The Difficulty With Emotional Reasoning

Emotional Reasoning

While it is essential to experience your feelings and let them guide you through certain challenges, sometimes how you feel is not a direct result of reality. Such behavior is known as emotional reasoning, a pattern of thinking where you mistake certain feelings as signs that something is “right” or “wrong” in your life and situations.

It is essential to understand that this is not the same as intuition, but it might be confused with intuition if you are not careful. Therefore, knowing the difference is key to understanding how and why you feel and react in specific ways. Let’s look into what emotional reasoning is, how it can affect your mood and choices, and how to identify when you are confusing feelings with facts.

Feelings Are Not Facts

Just because you feel something does not make it accurate. A feeling is an opportunity to take a step back and notice what is happening around you. By assessing the source of how you feel, you can then decide what is happening. If you struggle to assess your emotions vs. your surroundings at the moment, then using mindfulness can benefit you.

Utilizing mindfulness as a daily practice can help you reflect on your feelings and draw them back to moments and situations as you experienced them. Doing so will offer you insight into the real root of the issue that is impacting your reality.

Why Is Emotional Reasoning an Issue? 

Emotional reasoning is problematic because you allow your feelings to dictate what is happening and how to behave. Sometimes you might react in ways that alienate you or those around you. It might even cause others to label you as being overly sensitive, overly emotional, or an overreactor. Such labels could further perpetuate negative feelings and cause you to blame your loved ones for the moods you experience. These labels can also lead you to believe that you are not in control of your moods.

If you tend to use emotional reasoning, this could signify that you have a mood disorder such as depression or anxiety. You might also self-sabotage without intention. For example, if you suspect that a loved one has lied to you, you might spend all your energy trying to prove yourself correct. Taking these measures without using rational thought to evaluate the situation could damage your relationships. Another example could be avoiding traveling somewhere because you have a “gut feeling” or intuition that something terrible will happen. While it might not seem like it, these behaviors are self-sabotaging, which is why emotional reasoning is concerning.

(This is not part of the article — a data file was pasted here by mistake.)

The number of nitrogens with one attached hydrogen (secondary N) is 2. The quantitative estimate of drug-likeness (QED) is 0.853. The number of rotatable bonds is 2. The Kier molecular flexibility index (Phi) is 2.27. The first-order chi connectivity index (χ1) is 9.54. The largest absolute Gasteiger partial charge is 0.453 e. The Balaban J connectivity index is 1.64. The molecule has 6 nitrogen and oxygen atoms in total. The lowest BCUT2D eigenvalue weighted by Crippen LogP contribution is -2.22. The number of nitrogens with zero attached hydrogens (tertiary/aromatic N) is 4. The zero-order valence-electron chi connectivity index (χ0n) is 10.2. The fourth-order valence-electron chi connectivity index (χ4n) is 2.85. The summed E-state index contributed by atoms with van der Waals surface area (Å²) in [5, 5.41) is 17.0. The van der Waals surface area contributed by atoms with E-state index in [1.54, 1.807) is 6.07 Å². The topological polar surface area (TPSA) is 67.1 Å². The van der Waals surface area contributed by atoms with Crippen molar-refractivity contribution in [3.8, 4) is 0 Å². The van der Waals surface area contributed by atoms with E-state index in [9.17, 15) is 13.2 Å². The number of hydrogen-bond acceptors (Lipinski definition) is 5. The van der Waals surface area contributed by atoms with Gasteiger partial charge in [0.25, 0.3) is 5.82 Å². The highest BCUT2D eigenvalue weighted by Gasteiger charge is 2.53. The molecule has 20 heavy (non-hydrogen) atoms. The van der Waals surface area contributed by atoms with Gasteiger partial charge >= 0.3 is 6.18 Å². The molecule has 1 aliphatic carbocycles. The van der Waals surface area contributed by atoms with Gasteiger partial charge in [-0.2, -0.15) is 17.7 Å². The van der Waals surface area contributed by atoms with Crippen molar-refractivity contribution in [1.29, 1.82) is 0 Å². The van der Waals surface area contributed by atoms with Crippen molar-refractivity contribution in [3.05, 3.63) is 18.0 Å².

Intuition vs. Emotional Reasoning 

Intuition is a “gut feeling” that protects you and lets you know that there is something beyond what you are picking up. When trying to decide between intuition or emotional reasoning, ask yourself, “what is the underlying feeling?” Do you have trouble trusting others because you have been lied to in the past? Or is something reminding you of another experience that is causing sensations you are mistaking for intuition?

It is important to understand that no two situations are connected; therefore, it might not always be in your best interest to judge someone based on the behaviors of others from your past.

Intuition is best in situations where there is a risk to your safety. For example, if you are in a social setting where alcohol is present, and somebody offers you a drink–no matter the person or your feelings to want a drink–your intuition is correct in preventing you from having the drink. Therefore, always using logic will help you assess each situation and make a better decision that is not solely motivated based on how you are feeling.

Overcoming Emotional Reasoning 

By evaluating yourself and how you behave in certain situations, you are likely to get a clear understanding of whether or not you use emotional reasoning or whether you are prone to it. Therefore, mindfulness, journaling, and meditation can give you insight into your behavior patterns and why you experience these emotions. Once you understand this, you can then work to correct your behavior.

You might condition your first response to any situation by asking yourself, “does this situation remind me of something from my past?” and “are these thoughts fueling my feelings and my response?” Having such a response will allow you to assess the situation and not respond by assuming the worst.

If your feelings are assumptions about yourself, try to prove that the thought accompanying the feeling is not valid. For example, you might think that you are not lovable; therefore, you should act to prove this thought wrong. However, think of those who do love you and don’t make excuses; love is love, including family, friends, and peers.

 Whenever you are trying to develop healthy thought patterns, it is essential to catch the thought, check the thought, and then change it. However, it might not always be as easy or straightforward to do, and if you are struggling, then the time to get help is today. At Choice House, we work with men to help them identify their thinking patterns and then work to create healthier behaviors. We accomplish this by using various treatment and therapy models including, CBT, DBT, group therapy, and meditation practices. Our approach is to find what works for you so you can continue to develop in your everyday life. You will also find that our facilities offer a secure and inspiring environment where you feel free to express your needs without judgment. At Choice House, our goal is to help eradicate the stigma that men can’t express their emotions in healthier ways. Learn more by calling us at (720) 577-4422

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